Turns out, making fresh lemonade is super easy if you have an easy way to squeeze the lemons. I do, in the form of an orange juice press that Amy and I got for our wedding 9 years ago. We use it regularly in the winter when oranges are in season, and today I pulled it out to see how it works with lemons. Answer: great!
Now I just need to wait for the lemonade to get really cold in the fridge and then to drink it. I think that’ll be tomorrow, when it’s supposed to be sunnier and warmer than today, and when I’ll mow the lawn.
Related: what is UP, June? I think you’re drunk and need to go home. These temperatures are ridiculous.
Last time I did this, I sent postcards via Postcrossing. It was fun and cool and I enjoyed getting postcards from other people all over the world, but this time I wanted to be able to send more personalized postcards. I also wanted people to be able to opt into it, so maybe I’d get to send postcards to people who I wasn’t related to and didn’t send Christmas cards to. I created a Google form that asked for a name and a mailing address. Then I sent the form out via Facebook. And the names rolled in! The first day I sent it out, 23 people signed up. The next day, another 12 signed up!
The last 10 came in on days 3 and 4.
The first postcard was mailed to a librarian friend in Holyoke, MA, and the last one to a librarian friend in Laramie, WY. Go librarians!
CA – 2
IA – 1
IL – 2 (one headed to Qatar after a pit stop in IL)
MA – 23
MD – 1
ME – 3
MN – 5
NJ – 2
NY – 1
PA – 3
WA – 1
WY – 1
Other fun facts about the postcards, where they’re going, and who they’re going to:
The farthest postcard is (likely) going to Doha, Qatar by way of Illinois.
The farthest postcard by zip code distance is going to Belmont, CA (3116 miles, just beating out Poulsbo WA at 3094 miles).
The closest postcards are going 2.5 blocks away.
Total distance traveled by the postcards I’m sending out based on zip code distance from my house is 24,744 miles – just about once around the equator!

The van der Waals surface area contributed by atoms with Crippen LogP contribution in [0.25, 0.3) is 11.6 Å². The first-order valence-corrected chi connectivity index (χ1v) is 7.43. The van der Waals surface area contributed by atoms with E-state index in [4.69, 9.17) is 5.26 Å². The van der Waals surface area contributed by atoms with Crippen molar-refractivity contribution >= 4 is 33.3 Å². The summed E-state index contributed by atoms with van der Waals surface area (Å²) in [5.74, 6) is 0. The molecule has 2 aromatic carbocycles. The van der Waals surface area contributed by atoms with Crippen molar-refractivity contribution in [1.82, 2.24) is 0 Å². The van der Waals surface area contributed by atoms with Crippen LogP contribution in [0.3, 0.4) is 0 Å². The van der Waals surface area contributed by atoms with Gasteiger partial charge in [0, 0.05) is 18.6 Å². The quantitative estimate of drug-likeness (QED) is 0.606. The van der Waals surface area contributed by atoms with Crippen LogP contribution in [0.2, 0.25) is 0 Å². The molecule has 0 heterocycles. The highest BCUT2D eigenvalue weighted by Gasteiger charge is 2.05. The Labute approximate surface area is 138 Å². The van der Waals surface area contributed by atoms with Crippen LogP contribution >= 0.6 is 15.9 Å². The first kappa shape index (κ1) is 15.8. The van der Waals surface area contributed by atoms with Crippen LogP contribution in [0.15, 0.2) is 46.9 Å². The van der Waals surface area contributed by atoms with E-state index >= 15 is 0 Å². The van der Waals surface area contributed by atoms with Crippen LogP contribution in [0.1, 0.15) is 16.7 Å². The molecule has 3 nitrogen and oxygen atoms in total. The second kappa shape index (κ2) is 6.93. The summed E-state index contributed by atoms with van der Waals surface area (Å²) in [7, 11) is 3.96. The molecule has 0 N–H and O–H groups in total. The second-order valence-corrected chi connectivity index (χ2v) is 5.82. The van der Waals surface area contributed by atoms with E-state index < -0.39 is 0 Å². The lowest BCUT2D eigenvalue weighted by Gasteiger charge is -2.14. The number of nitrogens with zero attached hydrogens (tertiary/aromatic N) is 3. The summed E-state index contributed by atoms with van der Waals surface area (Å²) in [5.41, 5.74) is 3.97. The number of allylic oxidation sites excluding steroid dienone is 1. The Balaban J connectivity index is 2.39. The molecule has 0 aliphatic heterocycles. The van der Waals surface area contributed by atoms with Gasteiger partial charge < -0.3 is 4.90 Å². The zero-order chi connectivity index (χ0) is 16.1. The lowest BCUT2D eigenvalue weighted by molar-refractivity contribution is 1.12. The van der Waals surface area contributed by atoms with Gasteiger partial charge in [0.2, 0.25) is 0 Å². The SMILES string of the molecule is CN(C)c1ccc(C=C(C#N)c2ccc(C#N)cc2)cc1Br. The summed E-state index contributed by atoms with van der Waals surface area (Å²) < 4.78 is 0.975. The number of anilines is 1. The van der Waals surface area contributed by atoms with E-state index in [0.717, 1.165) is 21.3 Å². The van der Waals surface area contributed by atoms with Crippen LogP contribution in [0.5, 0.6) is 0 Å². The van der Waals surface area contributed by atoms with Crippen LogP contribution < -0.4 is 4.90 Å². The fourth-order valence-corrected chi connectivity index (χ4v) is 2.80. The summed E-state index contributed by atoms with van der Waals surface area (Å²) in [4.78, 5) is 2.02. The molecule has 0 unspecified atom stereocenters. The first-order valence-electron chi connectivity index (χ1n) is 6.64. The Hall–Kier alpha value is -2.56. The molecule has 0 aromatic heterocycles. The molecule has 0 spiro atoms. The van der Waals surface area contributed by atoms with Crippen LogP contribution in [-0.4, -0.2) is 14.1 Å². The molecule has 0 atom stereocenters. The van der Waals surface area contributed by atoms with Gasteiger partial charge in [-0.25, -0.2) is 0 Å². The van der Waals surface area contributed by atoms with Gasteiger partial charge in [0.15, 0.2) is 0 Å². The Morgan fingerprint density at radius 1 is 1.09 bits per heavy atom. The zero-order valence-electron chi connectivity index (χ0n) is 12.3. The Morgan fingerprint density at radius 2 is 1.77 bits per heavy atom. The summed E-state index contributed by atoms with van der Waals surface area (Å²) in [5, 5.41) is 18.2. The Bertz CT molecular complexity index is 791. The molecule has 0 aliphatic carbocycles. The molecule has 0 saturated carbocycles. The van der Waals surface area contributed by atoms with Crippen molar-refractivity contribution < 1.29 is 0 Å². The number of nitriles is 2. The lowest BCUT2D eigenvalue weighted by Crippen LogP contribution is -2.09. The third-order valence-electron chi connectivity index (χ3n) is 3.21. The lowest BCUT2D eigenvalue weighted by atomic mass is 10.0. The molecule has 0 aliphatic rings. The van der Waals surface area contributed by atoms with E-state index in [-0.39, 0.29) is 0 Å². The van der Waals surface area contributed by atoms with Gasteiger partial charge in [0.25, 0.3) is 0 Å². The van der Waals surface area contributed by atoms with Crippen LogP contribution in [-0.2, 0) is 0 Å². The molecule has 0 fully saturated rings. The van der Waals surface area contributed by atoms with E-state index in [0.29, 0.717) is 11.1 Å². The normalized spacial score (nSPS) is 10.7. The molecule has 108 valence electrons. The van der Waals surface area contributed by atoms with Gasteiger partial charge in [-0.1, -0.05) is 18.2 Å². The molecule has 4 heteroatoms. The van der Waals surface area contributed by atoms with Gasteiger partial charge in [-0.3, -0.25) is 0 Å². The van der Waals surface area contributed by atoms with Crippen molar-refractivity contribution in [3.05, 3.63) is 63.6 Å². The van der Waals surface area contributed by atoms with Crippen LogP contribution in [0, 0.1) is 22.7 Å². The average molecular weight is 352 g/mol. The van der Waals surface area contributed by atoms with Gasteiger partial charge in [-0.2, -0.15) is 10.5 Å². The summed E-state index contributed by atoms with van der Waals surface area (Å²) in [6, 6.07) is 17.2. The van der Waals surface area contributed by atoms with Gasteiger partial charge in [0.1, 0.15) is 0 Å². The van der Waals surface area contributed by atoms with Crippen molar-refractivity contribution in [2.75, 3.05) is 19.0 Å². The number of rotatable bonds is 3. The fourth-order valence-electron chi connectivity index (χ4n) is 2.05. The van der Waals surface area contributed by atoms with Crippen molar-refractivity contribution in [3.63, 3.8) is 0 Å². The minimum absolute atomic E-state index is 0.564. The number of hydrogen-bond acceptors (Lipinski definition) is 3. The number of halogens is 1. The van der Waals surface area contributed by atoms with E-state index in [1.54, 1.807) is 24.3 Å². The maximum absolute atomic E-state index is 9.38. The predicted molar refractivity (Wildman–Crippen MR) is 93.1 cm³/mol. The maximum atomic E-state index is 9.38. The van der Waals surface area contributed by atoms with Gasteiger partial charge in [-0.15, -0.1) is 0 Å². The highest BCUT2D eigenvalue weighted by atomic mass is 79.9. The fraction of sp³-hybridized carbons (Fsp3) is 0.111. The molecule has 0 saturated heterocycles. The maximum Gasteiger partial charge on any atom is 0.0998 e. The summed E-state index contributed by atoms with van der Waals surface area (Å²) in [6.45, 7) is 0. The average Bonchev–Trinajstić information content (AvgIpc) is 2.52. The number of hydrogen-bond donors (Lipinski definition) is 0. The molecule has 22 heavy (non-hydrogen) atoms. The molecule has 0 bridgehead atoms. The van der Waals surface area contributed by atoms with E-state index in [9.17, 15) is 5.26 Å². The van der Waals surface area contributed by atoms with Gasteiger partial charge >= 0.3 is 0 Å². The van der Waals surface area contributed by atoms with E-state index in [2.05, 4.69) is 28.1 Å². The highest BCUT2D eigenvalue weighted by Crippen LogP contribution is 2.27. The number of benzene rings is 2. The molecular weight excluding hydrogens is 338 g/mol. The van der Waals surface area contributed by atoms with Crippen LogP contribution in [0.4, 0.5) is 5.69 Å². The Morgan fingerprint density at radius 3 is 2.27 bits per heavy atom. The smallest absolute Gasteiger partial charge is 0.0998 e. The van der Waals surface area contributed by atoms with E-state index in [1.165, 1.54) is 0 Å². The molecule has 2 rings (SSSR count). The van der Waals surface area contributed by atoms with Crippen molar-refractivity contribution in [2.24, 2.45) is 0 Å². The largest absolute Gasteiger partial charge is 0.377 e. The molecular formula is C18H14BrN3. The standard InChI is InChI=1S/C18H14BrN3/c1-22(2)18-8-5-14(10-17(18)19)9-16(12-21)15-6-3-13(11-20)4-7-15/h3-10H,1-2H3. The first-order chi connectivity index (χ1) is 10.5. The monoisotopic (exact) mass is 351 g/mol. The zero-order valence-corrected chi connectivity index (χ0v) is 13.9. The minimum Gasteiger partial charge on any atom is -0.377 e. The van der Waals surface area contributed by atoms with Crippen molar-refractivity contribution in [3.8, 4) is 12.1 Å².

If I include the postcard going to Doha, the total distance will be 31,258 miles.
One little boy is getting two postcards because both his moms signed him up without knowing the other had already done it.
I’m related to 4 of the postcard recipients.
I’ve lived with 4 of them.
I’ve known 6 of them since I was 18.
There is not full overlap between any of those three groups of people.
I’ve never met 4 of the recipients in real life.
I share a full birthday (day, month, year) with one person
Seven people are librarians.
Thirteen of them play hockey.
I met 4 of them through Crossfit.
Another 3 I met through playing indoor soccer.
There are (at least) 4 knitters in the crew.
This was such a fun way to get connected with friends! I highly recommend sending postcards to people in your life, just to let them know you’re thinking about them.
This was one of my favorite things on the list I did when I turned 40, so I decided to do it again! This time I picked 4 different people, but all having a few things in common, and am sending them $20, a note, and a pre-addressed, pre-stamped postcard. When they spend the money – on whatever they want or need – they just drop me a note back letting me know how they spent it.
Last time, I selected 4 Kristins and Kristens from various points in my life. This time I selected people with a common name, but all from the same time in my life. I can’t wait to hear back from them all and to share their postcards with you.
Earlier this spring, I traveled with Amy, her parents, her brother, and her sister + family to New Mexico to spend a week at a dude ranch. We stayed at Geronimo Trail Guest Ranch in Winston, NM. Well, technically it was in Winston, but in reality it’s about 50 miles away.
The ranch is one of the few privately-owned tracts of land in the Gila National Forest. We were truly in the middle of nowhere; cell phones stopped working 2 hours before we arrived. It was glorious to be completely off the grid!
As it turns out, there is a pecking order between horses, and my Smoky was the sensitive soul in the bunch. Once we figured out he wanted to be as close to the front of the pack as he could, and only wanted horses that live in his paddock behind him, we were good.
We rode for 5 days; 2 days were full-day trips (ride 2 hours out, lunch and hike for 2 hours, ride 2 hours back) and the other days were ride for 2-2.5 hours, back for lunch, then ride for another 2-2.5 hours. Since we were the only people at the ranch, we got to pretty much determine what we wanted to do and when. Fortunately, Meris, the head wrangler, had lots of great places to take us.
We rode up onto ridges, down into canyons, through streams, through cattle grazing pastures, and everywhere in between.
The national forest is simply gorgeous. We saw eagles, heard canyon wrens, saw elk (and found a baby elk skeleton), were surprised by small lizards, and generally enjoyed the natural beauty of the Gila National Forest in mid-April.I can only imagine what it looks like when the rains come and everything turns green!
There were many ancient Mimbres pit houses and cliff dwellings in the area which we got to see, complete with petroglyphs and pottery shards. (We took only photos, left not even footprints…)